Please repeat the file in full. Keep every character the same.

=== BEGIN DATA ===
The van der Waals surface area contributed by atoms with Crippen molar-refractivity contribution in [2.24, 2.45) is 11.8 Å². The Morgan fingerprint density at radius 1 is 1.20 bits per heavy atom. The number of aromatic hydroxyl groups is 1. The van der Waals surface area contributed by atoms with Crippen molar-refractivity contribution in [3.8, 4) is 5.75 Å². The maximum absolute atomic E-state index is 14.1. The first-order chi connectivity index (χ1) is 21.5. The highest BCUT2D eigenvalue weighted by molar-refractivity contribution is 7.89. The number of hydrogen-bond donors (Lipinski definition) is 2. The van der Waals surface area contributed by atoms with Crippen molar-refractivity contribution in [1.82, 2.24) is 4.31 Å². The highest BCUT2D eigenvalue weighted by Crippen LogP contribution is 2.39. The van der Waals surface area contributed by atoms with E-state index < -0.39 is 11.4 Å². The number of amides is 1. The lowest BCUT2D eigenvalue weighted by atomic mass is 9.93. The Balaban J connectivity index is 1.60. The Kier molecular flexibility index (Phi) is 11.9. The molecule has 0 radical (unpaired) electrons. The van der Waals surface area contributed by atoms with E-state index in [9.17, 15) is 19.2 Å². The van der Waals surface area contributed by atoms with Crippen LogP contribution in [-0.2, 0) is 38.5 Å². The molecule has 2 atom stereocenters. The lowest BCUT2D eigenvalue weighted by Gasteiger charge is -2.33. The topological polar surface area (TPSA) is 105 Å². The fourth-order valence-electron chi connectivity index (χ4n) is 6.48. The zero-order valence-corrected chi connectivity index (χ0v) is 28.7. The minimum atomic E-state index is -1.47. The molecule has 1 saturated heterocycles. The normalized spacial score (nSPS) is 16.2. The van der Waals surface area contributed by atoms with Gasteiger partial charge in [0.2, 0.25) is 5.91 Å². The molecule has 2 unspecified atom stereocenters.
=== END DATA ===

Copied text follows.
The van der Waals surface area contributed by atoms with Crippen molar-refractivity contribution in [2.24, 2.45) is 11.8 Å². The Morgan fingerprint density at radius 1 is 1.20 bits per heavy atom. The number of aromatic hydroxyl groups is 1. The van der Waals surface area contributed by atoms with Crippen molar-refractivity contribution in [3.8, 4) is 5.75 Å². The maximum absolute atomic E-state index is 14.1. The first-order chi connectivity index (χ1) is 21.5. The highest BCUT2D eigenvalue weighted by molar-refractivity contribution is 7.89. The number of hydrogen-bond donors (Lipinski definition) is 2. The van der Waals surface area contributed by atoms with Crippen molar-refractivity contribution in [1.82, 2.24) is 4.31 Å². The highest BCUT2D eigenvalue weighted by Crippen LogP contribution is 2.39. The van der Waals surface area contributed by atoms with E-state index < -0.39 is 11.4 Å². The number of amides is 1. The lowest BCUT2D eigenvalue weighted by atomic mass is 9.93. The Balaban J connectivity index is 1.60. The Kier molecular flexibility index (Phi) is 11.9. The molecule has 0 radical (unpaired) electrons. The van der Waals surface area contributed by atoms with E-state index in [9.17, 15) is 19.2 Å². The van der Waals surface area contributed by atoms with Crippen LogP contribution in [-0.2, 0) is 38.5 Å². The molecule has 2 atom stereocenters. The lowest BCUT2D eigenvalue weighted by Gasteiger charge is -2.33. The topological polar surface area (TPSA) is 105 Å². The fourth-order valence-electron chi connectivity index (χ4n) is 6.48. The zero-order valence-corrected chi connectivity index (χ0v) is 28.7. The minimum atomic E-state index is -1.47. The molecule has 1 saturated heterocycles. The normalized spacial score (nSPS) is 16.2. The van der Waals surface area contributed by atoms with Gasteiger partial charge in [0.2, 0.25) is 5.91 Å². The molecule has 2 unspecified atom stereocenters.